At first glance, it looks like a $9 trillion time bomb is ready to detonate, a corporate debt load that has escalated thanks to easy borrowing terms and a seemingly endless thirst from investors.
On Wall Street, though, hopes are fairly high that it’s a manageable problem, at least for the next year or two.
The resolution is critical for financial markets under fire. Stocks are floundering, credit spreads are blowing out and concern is building that a combination of higher interest rates on all that debt will begin to weigh meaningfully on corporate profit margins.
“There is angst in the marketplace. It’s not misplaced at all,” said Michael Temple, director of credit research at asset manager Amundi Pioneer. “But are we at that moment where this thing blows sky high? I would think that we’re not there yet. That’s not to say that we don’t get there at some point over the next 12 to 18 months as rates continue to move higher.”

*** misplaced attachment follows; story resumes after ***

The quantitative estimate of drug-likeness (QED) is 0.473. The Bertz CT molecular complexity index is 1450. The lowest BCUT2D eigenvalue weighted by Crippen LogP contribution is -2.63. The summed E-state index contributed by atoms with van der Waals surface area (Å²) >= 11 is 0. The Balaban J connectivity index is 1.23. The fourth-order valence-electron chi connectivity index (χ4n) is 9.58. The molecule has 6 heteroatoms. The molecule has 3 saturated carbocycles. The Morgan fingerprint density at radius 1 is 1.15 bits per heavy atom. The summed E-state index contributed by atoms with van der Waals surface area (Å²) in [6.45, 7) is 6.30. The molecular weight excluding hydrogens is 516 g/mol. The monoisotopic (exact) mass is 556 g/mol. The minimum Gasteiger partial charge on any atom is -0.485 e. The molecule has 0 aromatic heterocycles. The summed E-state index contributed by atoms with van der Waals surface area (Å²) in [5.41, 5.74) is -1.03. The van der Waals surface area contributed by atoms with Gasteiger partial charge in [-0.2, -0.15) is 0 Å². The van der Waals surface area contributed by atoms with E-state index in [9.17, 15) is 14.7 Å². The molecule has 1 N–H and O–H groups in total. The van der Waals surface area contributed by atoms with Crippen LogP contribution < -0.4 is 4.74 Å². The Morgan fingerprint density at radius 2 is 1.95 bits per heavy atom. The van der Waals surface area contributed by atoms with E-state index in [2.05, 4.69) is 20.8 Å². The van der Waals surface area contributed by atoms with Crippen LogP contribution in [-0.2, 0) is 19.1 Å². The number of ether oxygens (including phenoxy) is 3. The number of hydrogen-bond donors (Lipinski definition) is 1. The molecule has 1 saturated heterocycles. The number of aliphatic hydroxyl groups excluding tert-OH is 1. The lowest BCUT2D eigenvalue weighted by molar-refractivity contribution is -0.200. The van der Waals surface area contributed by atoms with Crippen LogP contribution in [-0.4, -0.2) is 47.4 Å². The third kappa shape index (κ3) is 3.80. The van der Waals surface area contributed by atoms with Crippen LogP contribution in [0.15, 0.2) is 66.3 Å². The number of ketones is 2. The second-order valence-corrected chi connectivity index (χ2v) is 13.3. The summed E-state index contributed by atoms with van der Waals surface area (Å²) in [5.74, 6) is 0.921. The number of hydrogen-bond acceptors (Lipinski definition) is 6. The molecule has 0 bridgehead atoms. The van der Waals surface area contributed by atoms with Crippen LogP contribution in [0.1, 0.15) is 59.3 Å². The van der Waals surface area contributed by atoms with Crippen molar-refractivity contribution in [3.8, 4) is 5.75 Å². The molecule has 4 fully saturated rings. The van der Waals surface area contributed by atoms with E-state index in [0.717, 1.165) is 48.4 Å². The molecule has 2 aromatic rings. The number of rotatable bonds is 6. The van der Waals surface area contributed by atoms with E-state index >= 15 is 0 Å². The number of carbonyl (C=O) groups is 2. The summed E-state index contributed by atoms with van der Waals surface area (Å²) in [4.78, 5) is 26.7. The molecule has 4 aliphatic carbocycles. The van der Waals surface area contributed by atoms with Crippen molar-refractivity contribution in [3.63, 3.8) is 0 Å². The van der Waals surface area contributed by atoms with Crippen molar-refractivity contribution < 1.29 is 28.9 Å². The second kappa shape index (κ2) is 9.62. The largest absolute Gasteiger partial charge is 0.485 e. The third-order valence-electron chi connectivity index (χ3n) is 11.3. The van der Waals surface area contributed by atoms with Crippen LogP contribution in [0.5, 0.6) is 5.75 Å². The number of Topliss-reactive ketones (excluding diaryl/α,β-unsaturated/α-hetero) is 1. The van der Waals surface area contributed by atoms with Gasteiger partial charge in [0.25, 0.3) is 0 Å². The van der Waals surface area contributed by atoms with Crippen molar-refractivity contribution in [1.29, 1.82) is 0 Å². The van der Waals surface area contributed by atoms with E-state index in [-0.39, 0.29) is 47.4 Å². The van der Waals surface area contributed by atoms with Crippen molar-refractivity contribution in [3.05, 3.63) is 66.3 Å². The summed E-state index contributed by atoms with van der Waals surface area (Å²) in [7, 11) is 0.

Essentially, the situation can break in two ways: a good-news case where companies can manage their debt as the economy stabilizes and interest rates stay in check, and the other where the economy decelerates, rates keep heading up and it’s no longer so easy to keep rolling that debt over.